The 737 MAX Is Grounded

The U.S. FAA, relying on refined satellite tracking data and new physical evidence that more closely links two crashes of Boeing 737 MAX 8s, grounded Boeing’s newest narrowbody Mar. 13, with immediate effect.

The move ends three days of cascading groundings after the Mar. 10 Ethiopian Airlines Flight 302 (ET302) accident, and leaves the world’s MAX fleet grounded.

“On Mar. 13, 2018, the investigation of the ET302 crash developed new information from the wreckage concerning the aircraft’s configuration just after takeoff that, taken together with newly refined data from satellite-based tracking of the aircraft’s flight path, indicates some similarities between the ET302 and [October 2018 Lion Air Flight] JT610 accidents that warrant further investigation of the possibility of a shared cause for the two incidents that needs to be better understood and addressed,” FAA said in its emergency order.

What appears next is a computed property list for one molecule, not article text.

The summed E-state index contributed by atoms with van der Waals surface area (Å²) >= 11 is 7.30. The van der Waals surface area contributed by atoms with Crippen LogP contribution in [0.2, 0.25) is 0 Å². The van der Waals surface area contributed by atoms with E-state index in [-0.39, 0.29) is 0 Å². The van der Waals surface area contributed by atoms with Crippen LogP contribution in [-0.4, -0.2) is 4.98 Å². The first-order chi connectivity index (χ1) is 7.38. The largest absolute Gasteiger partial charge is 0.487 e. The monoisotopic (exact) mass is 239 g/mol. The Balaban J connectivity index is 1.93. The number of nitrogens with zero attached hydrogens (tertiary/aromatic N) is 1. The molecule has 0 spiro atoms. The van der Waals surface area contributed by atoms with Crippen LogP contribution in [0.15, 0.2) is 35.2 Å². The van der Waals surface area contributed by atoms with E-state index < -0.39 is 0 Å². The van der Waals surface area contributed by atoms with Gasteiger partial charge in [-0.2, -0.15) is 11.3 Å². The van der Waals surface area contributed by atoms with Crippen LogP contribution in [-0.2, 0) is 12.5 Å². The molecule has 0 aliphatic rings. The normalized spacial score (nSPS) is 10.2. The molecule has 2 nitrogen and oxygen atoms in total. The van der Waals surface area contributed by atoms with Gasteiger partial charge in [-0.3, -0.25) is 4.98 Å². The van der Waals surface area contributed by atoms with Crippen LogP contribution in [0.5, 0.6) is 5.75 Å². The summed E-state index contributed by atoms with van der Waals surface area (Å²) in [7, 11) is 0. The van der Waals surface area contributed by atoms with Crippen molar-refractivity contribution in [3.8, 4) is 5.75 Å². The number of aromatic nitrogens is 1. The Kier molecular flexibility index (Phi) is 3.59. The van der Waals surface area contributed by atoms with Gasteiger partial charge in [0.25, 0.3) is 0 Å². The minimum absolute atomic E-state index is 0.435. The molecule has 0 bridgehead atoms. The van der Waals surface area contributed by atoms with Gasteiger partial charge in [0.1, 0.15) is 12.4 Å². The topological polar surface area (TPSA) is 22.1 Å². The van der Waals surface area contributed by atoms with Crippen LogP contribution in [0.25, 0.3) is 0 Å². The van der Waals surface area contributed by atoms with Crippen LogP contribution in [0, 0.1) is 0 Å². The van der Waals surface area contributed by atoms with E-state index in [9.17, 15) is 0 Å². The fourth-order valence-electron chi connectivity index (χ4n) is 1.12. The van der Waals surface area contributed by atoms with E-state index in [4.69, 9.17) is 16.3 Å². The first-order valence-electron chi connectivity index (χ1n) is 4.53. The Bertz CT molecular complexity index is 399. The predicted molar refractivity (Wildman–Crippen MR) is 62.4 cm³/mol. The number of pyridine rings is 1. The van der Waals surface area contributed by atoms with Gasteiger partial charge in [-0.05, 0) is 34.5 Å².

FAA Acting Administrator Dan Elwell, speaking to reporters after the order was released, made it clear that FAA made the decision to ground the aircraft. “The FAA is the safety authority for emergency airworthiness directives and orders,” he said. “FAA made the decision.”

After the EU grounded the aircraft in Europe, the FAA really had no choice.

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